Human rights groups accused the president of deserting his principles and disregarding the long-established principle that the military is not used in domestic policing. The legislation has also been strongly criticised by libertarians on the right angered at the stripping of individual rights for the duration of "a war that appears to have no end".

The law, contained in the defence authorisation bill that funds the US military, effectively extends the battlefield in the "war on terror" to the US and applies the established principle that combatants in any war are subject to military detention.

The legislation's supporters in Congress say it simply codifies existing practice, such as the indefinite detention of alleged terrorists at Guantánamo Bay. But the law's critics describe it as a draconian piece of legislation that extends the reach of detention without trial to include US citizens arrested in their own country.""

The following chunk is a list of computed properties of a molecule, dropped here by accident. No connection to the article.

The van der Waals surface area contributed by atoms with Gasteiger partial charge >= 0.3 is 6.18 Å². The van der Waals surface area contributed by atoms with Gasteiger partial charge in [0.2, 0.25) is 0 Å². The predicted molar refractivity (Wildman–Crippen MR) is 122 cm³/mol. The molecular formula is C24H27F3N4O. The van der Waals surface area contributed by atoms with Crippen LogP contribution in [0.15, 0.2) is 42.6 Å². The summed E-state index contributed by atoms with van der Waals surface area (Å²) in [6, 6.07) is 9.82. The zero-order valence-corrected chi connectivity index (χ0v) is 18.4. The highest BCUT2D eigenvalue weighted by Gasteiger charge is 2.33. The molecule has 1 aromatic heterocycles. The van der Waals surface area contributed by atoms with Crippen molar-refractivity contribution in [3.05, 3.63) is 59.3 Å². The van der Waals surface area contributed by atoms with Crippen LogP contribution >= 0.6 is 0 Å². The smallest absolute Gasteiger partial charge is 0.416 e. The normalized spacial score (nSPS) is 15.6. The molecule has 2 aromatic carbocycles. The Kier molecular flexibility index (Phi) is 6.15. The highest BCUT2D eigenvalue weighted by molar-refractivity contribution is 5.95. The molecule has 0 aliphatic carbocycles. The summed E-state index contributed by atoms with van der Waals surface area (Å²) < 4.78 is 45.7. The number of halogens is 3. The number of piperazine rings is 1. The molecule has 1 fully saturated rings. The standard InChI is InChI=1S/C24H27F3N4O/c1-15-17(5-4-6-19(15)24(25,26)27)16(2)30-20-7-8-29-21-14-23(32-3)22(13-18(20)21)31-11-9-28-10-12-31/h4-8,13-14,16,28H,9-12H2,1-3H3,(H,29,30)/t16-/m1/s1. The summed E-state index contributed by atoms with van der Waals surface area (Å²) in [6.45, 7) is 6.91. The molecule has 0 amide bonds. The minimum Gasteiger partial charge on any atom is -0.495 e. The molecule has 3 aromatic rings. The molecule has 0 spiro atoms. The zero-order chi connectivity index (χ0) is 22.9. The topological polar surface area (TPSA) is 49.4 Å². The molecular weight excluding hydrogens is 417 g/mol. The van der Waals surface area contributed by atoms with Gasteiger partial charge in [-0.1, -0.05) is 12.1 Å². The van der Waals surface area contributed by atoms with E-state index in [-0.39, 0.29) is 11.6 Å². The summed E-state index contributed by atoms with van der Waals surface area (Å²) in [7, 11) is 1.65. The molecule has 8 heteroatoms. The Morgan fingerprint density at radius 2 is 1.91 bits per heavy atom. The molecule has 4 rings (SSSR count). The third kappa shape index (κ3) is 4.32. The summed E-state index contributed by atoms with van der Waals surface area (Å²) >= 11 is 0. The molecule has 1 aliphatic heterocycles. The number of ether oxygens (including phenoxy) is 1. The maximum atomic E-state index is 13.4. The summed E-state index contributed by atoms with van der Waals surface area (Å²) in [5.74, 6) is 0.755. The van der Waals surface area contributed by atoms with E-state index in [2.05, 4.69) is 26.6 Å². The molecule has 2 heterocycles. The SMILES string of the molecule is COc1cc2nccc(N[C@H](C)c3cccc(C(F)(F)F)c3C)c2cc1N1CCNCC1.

Link to Original Source
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UK Police Drop BT-Phorm Investigation

L4t3r4lu5 L4t3r4lu5 writes  |  more than 6 years ago

L4t3r4lu5 writes "City of London Police have decided not to formally investigate BT and Phorm for their allegedly illegal secret ISP-level adware trials, arguing that there was implied consent from customers and it would be a waste of public money.

The matter will not be investigated by the City of London Police as it has been decided that no Criminal Offence has been committed. One of the main reasons for this decision is the lack of Criminal Intent on behalf of BT and Phorm Inc in relation to the tests. It is also believed that there would have been a level of implied consent from BT's customers in relation to the tests, as the aim was to enhance their products.

Who decides where there is implied consent? What about informed consent? Where does this notion of "... lack of Criminal Intent..." come from? Can I use that as a defense in the future?"